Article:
Well-Observed, If Implausible, Thriller Discussed From Behind The Scenes By An Actress In A Rare "Bad Woman" Portrayal.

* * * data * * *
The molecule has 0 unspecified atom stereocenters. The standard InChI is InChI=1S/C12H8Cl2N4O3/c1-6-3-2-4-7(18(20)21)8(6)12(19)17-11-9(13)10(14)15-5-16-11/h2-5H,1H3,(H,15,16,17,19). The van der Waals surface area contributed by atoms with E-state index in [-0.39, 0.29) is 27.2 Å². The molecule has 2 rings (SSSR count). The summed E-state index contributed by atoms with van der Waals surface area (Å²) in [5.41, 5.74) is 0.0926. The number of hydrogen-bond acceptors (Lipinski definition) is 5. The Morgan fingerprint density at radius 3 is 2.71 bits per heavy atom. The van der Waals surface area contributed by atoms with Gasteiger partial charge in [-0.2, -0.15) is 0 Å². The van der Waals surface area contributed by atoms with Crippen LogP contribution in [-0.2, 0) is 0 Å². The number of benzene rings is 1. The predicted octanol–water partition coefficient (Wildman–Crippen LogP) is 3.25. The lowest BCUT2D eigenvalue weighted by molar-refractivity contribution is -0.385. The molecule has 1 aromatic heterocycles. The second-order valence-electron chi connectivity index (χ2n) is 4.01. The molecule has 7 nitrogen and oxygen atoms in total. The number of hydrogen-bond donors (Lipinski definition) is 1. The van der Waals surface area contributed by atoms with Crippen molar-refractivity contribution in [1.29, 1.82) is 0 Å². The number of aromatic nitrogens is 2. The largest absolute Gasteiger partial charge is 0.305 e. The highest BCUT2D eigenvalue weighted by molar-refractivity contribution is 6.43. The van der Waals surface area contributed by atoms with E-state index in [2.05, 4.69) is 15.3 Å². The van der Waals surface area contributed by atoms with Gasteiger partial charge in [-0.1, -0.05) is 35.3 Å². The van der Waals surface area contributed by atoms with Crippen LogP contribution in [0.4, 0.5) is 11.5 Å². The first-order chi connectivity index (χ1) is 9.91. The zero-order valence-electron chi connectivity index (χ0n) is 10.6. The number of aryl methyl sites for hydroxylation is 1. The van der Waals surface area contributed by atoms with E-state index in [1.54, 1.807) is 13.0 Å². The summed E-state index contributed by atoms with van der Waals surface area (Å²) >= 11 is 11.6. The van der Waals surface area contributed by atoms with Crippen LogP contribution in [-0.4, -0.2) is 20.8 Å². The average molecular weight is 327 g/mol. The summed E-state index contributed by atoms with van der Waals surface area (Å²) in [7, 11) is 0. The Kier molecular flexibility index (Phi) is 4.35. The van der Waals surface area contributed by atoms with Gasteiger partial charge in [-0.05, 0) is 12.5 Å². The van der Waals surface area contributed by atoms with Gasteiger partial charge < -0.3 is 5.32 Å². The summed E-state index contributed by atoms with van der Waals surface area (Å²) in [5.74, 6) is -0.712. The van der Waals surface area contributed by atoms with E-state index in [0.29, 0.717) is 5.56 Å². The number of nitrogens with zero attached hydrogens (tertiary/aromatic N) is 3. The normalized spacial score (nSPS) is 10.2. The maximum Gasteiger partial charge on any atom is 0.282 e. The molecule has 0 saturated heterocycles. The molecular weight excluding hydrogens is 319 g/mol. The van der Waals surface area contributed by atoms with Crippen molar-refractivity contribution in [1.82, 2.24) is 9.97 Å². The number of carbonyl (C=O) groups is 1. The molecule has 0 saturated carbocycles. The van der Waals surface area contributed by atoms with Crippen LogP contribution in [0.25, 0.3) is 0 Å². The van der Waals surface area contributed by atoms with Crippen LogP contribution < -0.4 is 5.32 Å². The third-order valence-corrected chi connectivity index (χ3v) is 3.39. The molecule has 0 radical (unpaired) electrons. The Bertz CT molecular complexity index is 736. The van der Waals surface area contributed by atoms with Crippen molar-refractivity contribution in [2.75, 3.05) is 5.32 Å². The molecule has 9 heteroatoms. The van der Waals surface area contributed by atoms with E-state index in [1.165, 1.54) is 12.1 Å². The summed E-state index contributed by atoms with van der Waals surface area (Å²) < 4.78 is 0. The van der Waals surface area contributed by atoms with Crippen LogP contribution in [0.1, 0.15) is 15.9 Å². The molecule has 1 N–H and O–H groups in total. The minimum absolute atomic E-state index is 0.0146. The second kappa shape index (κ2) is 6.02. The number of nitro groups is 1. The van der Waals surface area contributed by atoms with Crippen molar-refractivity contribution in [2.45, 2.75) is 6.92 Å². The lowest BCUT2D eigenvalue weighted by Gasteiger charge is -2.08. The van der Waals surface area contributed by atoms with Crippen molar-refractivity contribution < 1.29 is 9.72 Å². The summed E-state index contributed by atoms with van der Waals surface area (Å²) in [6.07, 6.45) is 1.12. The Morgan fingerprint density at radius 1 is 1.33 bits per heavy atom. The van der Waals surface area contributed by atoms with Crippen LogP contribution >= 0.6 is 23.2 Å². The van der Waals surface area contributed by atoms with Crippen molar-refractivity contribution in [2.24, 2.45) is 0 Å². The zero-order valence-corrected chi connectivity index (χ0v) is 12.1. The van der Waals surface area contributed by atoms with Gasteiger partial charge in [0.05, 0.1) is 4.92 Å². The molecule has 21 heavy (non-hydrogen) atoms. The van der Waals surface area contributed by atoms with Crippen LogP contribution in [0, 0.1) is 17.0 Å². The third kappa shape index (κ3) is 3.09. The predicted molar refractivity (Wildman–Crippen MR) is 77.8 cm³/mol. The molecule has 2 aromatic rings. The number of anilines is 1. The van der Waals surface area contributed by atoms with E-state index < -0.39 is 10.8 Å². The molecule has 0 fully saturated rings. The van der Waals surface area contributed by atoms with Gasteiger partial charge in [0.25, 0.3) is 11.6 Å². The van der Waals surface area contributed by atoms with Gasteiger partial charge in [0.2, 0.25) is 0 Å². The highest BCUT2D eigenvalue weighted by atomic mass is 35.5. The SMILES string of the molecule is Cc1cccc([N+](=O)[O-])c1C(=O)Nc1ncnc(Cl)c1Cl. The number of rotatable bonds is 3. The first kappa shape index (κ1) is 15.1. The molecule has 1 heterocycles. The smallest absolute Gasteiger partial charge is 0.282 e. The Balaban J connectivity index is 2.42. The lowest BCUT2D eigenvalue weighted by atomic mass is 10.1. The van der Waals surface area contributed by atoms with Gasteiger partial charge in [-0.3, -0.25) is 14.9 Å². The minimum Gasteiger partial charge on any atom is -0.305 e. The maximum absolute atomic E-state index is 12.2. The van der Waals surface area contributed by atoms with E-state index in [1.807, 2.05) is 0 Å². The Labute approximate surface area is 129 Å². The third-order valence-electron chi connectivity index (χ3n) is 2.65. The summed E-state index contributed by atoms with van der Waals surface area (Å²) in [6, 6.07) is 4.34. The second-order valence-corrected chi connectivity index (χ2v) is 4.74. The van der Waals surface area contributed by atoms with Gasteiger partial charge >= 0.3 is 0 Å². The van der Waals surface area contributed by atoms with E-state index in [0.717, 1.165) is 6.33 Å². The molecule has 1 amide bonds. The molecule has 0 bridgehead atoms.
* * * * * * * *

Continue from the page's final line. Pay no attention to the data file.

This brief (16 min.) documentary was shot in 2004, to be included as a segment of a DVD package showcasing director John Frankenheimer's complex 1961 political suspense film, THE MANCHURIAN CANDIDATE, and it is constructed from an enlightening interview with Angela Lansbury, the esteemed actress whose role is at the heart of the piece. Lansbury describes her cinematic relationships with other members of the cast while complimenting Frankenheimer for his elevated creative standards (she had worked with him on ALL FALL DOWN, released during the same year), that were largely responsible for her acceptance of a part in MANCHURIAN CANDIDATE as a "bad woman", a form of characterization which she had carefully avoided. Since many of the players did not appear in scenes with each other during filming, Lansbury mentions that "nobody knew anybody else", an obliquity that results in many episodes that haunt a viewer's memory. Following her agreement to the assignment, she embraced the role with enthusiasm and, because of off-camera experience in Washington, D.C. social circles, Lansbury had become familiar with the manner with which Washington hostesses dressed and wore their hair. Although upon the surface a dubious selection to play as mother to Laurence Harvey (only three years younger than her), "nobody tried to age me. It all had to do with the way I carried myself and my general demeanor" says Angela. She additionally cites the directorial advantage of technique that Frankenheimer acquired through films he made for television and she also has high praise for stars Frank Sinatra and Harvey, the latter of particular interest since he has not received very much in the way of praise from his other acting peers. This short film includes clips from THE MANCHURIAN CANDIDATE and there are anecdotes aplenty; e.g., when John F. Kennedy learned that the Richard Condon novel upon which the motion picture is based, a JFK favourite, was being converted to film, he promptly inquired " Who's playing the mother?" A gracious Lansbury, rather less than sinister during the course of this interview, makes a point that the 1961 work has enjoyed both a popular and critically approving reemergence.
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